How To Turn Down A Job Interview
There are many reasons you may need to turn down a job interview. Perhaps you have already made it through the first round of interviews and quickly realized you would not fit into the company’s culture, you’ve noticed some red flags about the position, or maybe you’ve already accepted a position with another company. Whatever your reason is, you will need to let hiring managers, recruiters, and anyone else involved in your hiring process know you have decided to turn down their interview request. If you’ve found yourself ready to send a rejection email but are unsure of where to begin, keep reading for five important reminders.
Be certain with your decision
First and foremost, if you are considering declining a job interview, it’s important that you are certain you do not want to follow through with the role. If it is just the interview that does not work for you (time conflict, you’re unprepared, etc.) it may be better to reschedule the interview instead. Additionally, if you are just unsure of the position, an interview could be beneficial in order to answer any questions that you have or eliminate any uncertainty. Remember, an interview is a potential employer’s opportunity to learn more about you and understand why you would be the perfect candidate, but it’s also your opportunity to see if the company is right for you. However, if you are sure that you would not like to move forward, it would be better to make this decision prior to interviewing or accepting a job you do not want.
Once you’ve made the decision that you would not like to continue with the hiring process, let the recruiter or hiring manager know right away. Doing so in a timely manner lets everyone involved see that you respect their time and that you are organized, confident, and punctual. As a former applicant, you understand how frustrating it can be to not get the interview you want or to have to work around another person’s schedule. Therefore, quickly informing the recruiter or hiring manager can also give them time to rearrange upcoming interviews and even reconsider previous applicants which then gives previous applicants time to prepare.
Keep your message simple
How much information you include in your message or whether or not you give an exact reason as to why you will need to cancel an interview is up to you. There can be a lot of different factors that go into making this decision such as which stage of the interview process you were in and how many people you have spoken to along the way. However, for the sake of keeping your message professional and concise, you’ll want to keep it as simple as you can. Too much information can be unnecessary and distracting from your point. On the other hand, too little information can be vague and confusing. Again, this message should be simple enough that it gets straight to the point but informative enough that there is no ambiguity about your decision.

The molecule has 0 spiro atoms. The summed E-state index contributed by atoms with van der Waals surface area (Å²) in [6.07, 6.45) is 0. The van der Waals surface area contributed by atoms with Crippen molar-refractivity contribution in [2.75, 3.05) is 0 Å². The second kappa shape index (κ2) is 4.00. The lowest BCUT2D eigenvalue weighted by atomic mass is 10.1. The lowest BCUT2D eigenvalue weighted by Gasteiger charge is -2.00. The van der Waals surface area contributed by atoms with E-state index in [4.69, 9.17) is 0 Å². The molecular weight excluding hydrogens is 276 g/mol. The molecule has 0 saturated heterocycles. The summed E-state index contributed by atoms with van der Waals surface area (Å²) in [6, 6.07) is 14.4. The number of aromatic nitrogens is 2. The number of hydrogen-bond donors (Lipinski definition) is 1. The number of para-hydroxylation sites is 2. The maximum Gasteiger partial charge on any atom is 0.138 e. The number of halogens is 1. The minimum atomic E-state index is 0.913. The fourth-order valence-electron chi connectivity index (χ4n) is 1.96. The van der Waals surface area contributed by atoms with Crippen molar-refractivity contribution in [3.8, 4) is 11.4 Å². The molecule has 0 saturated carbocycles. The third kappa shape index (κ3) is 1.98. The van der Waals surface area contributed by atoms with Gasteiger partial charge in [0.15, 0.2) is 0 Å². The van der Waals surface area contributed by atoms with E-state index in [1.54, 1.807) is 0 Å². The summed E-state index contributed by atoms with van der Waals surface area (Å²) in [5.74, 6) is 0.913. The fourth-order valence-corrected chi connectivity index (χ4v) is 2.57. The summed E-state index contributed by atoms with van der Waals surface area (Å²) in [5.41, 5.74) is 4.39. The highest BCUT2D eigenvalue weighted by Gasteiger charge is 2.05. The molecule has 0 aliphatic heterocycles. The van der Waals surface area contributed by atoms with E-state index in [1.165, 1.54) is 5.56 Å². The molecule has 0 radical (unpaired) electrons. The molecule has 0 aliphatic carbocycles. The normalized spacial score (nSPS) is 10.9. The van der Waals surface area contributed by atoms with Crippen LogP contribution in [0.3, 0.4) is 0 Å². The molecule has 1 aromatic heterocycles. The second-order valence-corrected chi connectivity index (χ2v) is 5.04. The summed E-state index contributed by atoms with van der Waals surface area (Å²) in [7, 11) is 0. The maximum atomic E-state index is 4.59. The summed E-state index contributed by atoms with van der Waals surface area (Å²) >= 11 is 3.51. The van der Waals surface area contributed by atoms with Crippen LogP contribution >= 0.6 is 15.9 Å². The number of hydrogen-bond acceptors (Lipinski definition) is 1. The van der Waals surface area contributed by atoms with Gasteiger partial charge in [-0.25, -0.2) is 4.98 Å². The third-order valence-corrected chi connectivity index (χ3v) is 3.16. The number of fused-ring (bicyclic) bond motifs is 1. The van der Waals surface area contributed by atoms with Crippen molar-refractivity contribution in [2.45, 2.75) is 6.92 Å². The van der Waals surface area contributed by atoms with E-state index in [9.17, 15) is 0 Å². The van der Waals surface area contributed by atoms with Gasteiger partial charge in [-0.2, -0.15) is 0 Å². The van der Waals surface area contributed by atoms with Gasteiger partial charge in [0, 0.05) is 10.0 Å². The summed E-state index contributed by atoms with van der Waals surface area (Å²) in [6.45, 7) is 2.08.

In addition to keeping your message simple, you also want to be courteous. Remember to never speak poorly about the company or anyone in particular that you spoke to throughout your hiring process. This could limit your chances of ever working for this company in the future, cost you an important networking opportunity, and of course be a poor reflection of your character. Instead, keep your message courteous. Thank everyone for their hard work and let them know you appreciated the time and effort they put into helping your job search. If you are available to answer any questions or give feedback on their hiring process, be sure to include this information as well.
Alert the correct people
It’s important to let everyone involved in the interview process know that you will not be continuing with the interview. If you have been contacted by a recruiter and the person you would have been interviewing with, make sure to let them both know your situation. In the event that one party is aware of the situation but the other is not, you do not want to be responsible for any confusion or scheduling conflicts. For a personalized touch, send separate messages to each person rather than a generalized email to the entire hiring team. This will show you have carefully thought about your decision and truly did value the time and effort that was put into your prospective hiring.
Declined a job interview without having another lined up? Contact Nexus today to get started with a professional recruiter eager to help you find your next position or check out our list of available jobs here.
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